Experts say that tropical storms have become stronger in recent years, more frequent, are lasting longer and affecting lands further south since records began in the 1880s.
What will they be like in the future, and how can we better prepare for them?
Monteverde, with its spirit of cooperation and caring, managed better than many communities. After a year Monteverde is largely recovered while many communities in the country are still struggling. What made the difference?
Three studies where done at the Monteverde Institute by Debra Hamilton, Randy Chinchilla, and Jessie Zuñiga, with the help of students from Mt Holyoke, Goucher College and Duke University, to learn more about how Tropical Storm Nate affected the landscape in Monteverde, the survival rate of the seedling in reforestation plots and our sense of community
The results were presented at the Ecological Society of America conference at New Orleans in August, and was appreciated because of considering the physical, social, emotional factors of recovery. The poster was also presented at the Day of Climate Change Ecosystem Adaptation Awareness in San Jose.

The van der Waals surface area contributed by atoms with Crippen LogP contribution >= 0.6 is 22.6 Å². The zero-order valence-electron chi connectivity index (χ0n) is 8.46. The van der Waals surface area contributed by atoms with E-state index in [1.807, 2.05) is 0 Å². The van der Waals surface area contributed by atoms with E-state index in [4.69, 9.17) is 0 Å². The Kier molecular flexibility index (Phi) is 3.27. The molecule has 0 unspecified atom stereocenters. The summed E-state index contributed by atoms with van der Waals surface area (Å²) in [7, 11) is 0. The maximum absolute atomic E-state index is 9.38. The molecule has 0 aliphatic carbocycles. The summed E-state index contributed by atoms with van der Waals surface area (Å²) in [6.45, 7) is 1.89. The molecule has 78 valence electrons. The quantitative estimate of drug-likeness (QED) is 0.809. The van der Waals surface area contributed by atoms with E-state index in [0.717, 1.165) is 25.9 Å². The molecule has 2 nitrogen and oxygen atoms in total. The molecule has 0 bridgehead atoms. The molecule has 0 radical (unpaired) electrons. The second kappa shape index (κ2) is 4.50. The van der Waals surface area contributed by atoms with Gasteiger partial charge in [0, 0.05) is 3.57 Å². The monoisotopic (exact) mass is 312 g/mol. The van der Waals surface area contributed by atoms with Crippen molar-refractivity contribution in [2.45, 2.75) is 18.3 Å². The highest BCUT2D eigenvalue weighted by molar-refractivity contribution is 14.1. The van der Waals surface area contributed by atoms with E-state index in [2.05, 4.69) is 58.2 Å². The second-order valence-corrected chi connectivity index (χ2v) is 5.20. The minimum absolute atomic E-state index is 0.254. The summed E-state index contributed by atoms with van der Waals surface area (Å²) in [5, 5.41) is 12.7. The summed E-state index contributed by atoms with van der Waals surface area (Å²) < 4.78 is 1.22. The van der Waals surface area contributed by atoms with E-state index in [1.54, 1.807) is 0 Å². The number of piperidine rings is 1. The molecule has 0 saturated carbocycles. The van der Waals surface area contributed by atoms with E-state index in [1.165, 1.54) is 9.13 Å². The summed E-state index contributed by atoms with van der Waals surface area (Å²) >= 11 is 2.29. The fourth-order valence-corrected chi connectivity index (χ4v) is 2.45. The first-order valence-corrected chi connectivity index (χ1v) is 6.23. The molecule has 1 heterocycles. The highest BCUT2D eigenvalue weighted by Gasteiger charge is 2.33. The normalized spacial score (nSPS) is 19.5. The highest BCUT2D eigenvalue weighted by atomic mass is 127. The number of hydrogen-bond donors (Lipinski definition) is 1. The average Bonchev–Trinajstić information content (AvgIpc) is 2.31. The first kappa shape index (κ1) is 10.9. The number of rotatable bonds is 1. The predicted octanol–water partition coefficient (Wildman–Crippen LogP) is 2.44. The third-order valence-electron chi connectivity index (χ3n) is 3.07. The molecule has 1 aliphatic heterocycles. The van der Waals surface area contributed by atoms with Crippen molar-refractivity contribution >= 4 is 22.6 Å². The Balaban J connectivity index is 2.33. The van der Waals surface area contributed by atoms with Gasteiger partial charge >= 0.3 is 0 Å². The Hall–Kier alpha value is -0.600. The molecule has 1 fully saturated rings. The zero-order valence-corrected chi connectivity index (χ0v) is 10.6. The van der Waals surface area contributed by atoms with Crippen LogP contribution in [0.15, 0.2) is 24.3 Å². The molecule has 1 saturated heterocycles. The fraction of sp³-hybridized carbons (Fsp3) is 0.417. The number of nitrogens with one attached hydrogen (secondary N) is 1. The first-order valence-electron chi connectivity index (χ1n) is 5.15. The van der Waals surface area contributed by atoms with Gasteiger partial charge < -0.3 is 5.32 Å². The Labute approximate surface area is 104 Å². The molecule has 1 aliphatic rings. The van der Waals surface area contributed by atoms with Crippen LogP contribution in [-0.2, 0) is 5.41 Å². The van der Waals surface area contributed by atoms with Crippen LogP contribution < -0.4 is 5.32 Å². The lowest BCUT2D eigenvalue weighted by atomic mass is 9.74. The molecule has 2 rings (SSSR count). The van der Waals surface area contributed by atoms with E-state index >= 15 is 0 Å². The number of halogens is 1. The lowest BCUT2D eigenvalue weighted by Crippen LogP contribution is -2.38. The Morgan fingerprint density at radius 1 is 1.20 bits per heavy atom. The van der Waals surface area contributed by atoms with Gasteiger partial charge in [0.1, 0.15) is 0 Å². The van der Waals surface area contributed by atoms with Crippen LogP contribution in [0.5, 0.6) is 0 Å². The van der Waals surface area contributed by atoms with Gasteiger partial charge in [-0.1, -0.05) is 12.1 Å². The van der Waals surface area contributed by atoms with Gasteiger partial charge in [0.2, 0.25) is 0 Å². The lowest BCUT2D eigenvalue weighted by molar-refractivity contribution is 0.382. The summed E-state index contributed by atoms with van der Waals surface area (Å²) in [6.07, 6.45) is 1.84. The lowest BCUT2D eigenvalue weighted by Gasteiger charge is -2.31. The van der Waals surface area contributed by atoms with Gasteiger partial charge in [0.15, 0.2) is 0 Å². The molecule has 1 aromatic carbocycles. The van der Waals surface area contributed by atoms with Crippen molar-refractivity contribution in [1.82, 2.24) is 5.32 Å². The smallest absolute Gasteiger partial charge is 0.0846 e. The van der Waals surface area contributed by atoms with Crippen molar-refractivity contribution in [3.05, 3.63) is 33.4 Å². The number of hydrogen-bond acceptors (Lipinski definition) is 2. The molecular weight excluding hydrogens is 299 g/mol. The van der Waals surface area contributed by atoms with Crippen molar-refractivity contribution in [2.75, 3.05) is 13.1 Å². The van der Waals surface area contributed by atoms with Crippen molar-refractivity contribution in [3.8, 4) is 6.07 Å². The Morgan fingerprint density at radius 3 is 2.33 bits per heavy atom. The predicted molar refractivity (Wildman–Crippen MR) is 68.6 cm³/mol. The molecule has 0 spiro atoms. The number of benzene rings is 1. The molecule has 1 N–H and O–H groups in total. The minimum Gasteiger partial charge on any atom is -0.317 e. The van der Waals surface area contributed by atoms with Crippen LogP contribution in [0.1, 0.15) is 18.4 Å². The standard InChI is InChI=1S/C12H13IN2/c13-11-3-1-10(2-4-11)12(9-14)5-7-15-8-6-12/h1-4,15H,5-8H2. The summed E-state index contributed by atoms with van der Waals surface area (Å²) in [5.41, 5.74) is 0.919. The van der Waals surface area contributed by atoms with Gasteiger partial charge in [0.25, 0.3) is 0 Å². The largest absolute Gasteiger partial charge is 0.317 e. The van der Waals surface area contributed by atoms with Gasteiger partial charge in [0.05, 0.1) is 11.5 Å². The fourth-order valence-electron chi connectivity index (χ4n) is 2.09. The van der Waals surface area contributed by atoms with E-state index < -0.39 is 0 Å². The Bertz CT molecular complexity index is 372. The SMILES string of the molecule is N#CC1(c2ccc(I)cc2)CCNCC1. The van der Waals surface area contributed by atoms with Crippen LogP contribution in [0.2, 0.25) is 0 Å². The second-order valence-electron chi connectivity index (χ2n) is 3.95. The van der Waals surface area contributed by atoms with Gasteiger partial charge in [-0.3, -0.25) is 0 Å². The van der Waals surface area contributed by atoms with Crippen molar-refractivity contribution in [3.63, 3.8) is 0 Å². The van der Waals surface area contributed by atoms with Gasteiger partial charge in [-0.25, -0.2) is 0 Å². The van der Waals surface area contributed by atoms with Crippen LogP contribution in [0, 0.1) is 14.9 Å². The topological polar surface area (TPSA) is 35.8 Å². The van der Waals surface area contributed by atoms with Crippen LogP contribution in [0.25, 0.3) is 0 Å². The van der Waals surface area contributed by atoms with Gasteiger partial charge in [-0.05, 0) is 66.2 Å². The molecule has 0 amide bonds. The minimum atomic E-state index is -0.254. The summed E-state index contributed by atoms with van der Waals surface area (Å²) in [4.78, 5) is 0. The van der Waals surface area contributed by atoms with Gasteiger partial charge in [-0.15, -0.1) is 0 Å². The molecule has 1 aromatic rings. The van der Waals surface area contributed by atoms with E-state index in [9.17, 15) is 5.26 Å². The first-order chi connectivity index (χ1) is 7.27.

Please feel free to view and use our poster with the following link:
***Remember to include the reference:
Hamiltlon D, Chincilla R and Zúñiga J. Tropical storm Nate: the resilience of conservation efforts, the environment and community – Monteverde, Costa Rica [version 1; not peer reviewed]. F1000Research 2018, 7:1439 (poster) (doi: 10.7490/f1000research.1116062.1)